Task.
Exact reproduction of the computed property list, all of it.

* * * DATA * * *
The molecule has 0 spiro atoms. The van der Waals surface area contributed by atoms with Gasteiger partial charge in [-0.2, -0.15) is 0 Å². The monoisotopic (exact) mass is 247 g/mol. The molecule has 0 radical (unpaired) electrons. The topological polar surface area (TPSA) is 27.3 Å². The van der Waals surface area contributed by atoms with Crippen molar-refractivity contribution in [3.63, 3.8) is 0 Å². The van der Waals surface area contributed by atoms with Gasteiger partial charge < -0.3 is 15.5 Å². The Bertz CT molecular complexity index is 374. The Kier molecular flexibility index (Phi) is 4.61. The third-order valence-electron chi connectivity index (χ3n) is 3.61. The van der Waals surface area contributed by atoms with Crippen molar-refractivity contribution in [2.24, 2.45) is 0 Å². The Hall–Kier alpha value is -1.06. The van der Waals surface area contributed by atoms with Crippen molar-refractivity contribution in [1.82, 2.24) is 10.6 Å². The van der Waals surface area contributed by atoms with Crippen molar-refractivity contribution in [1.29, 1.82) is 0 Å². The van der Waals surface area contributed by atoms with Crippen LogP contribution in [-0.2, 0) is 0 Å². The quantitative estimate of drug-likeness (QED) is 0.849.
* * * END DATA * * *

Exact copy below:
The molecule has 0 spiro atoms. The van der Waals surface area contributed by atoms with Gasteiger partial charge in [-0.2, -0.15) is 0 Å². The monoisotopic (exact) mass is 247 g/mol. The molecule has 0 radical (unpaired) electrons. The topological polar surface area (TPSA) is 27.3 Å². The van der Waals surface area contributed by atoms with Crippen molar-refractivity contribution in [3.63, 3.8) is 0 Å². The van der Waals surface area contributed by atoms with Gasteiger partial charge < -0.3 is 15.5 Å². The Bertz CT molecular complexity index is 374. The Kier molecular flexibility index (Phi) is 4.61. The third-order valence-electron chi connectivity index (χ3n) is 3.61. The van der Waals surface area contributed by atoms with Crippen molar-refractivity contribution in [2.24, 2.45) is 0 Å². The Hall–Kier alpha value is -1.06. The van der Waals surface area contributed by atoms with Crippen molar-refractivity contribution in [1.82, 2.24) is 10.6 Å². The van der Waals surface area contributed by atoms with Crippen molar-refractivity contribution in [1.29, 1.82) is 0 Å². The van der Waals surface area contributed by atoms with Crippen LogP contribution in [-0.2, 0) is 0 Å². The quantitative estimate of drug-likeness (QED) is 0.849.